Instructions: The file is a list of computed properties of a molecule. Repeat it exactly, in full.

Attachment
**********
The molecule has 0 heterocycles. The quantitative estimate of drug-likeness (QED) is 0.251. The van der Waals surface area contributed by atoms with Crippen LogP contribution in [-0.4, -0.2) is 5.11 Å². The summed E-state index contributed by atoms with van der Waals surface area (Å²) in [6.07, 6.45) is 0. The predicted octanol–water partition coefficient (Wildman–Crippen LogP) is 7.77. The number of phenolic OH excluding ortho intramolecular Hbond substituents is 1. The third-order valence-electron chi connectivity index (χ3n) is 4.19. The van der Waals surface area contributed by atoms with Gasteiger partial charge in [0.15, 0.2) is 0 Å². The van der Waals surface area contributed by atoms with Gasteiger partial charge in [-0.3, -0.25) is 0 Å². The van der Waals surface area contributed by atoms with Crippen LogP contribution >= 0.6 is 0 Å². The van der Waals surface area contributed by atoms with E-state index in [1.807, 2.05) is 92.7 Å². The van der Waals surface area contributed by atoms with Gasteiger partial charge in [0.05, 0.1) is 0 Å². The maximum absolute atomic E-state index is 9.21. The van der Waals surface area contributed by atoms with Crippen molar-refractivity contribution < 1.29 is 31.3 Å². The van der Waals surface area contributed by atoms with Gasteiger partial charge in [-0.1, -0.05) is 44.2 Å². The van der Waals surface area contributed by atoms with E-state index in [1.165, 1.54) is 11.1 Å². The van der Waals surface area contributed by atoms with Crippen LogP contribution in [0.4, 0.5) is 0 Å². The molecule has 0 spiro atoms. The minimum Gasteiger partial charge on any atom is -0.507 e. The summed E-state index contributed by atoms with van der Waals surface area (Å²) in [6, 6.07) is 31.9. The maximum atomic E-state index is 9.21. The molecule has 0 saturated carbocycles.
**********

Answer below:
The molecule has 0 heterocycles. The quantitative estimate of drug-likeness (QED) is 0.251. The van der Waals surface area contributed by atoms with Crippen LogP contribution in [-0.4, -0.2) is 5.11 Å². The summed E-state index contributed by atoms with van der Waals surface area (Å²) in [6.07, 6.45) is 0. The predicted octanol–water partition coefficient (Wildman–Crippen LogP) is 7.77. The number of phenolic OH excluding ortho intramolecular Hbond substituents is 1. The third-order valence-electron chi connectivity index (χ3n) is 4.19. The van der Waals surface area contributed by atoms with Gasteiger partial charge in [0.15, 0.2) is 0 Å². The van der Waals surface area contributed by atoms with Gasteiger partial charge in [-0.3, -0.25) is 0 Å². The van der Waals surface area contributed by atoms with Crippen LogP contribution >= 0.6 is 0 Å². The van der Waals surface area contributed by atoms with E-state index in [1.807, 2.05) is 92.7 Å². The van der Waals surface area contributed by atoms with Gasteiger partial charge in [0.05, 0.1) is 0 Å². The maximum absolute atomic E-state index is 9.21. The van der Waals surface area contributed by atoms with Crippen molar-refractivity contribution < 1.29 is 31.3 Å². The van der Waals surface area contributed by atoms with Gasteiger partial charge in [-0.1, -0.05) is 44.2 Å². The van der Waals surface area contributed by atoms with E-state index in [1.165, 1.54) is 11.1 Å². The van der Waals surface area contributed by atoms with Crippen LogP contribution in [0.4, 0.5) is 0 Å². The molecule has 0 spiro atoms. The minimum Gasteiger partial charge on any atom is -0.507 e. The summed E-state index contributed by atoms with van der Waals surface area (Å²) in [6, 6.07) is 31.9. The maximum atomic E-state index is 9.21. The molecule has 0 saturated carbocycles.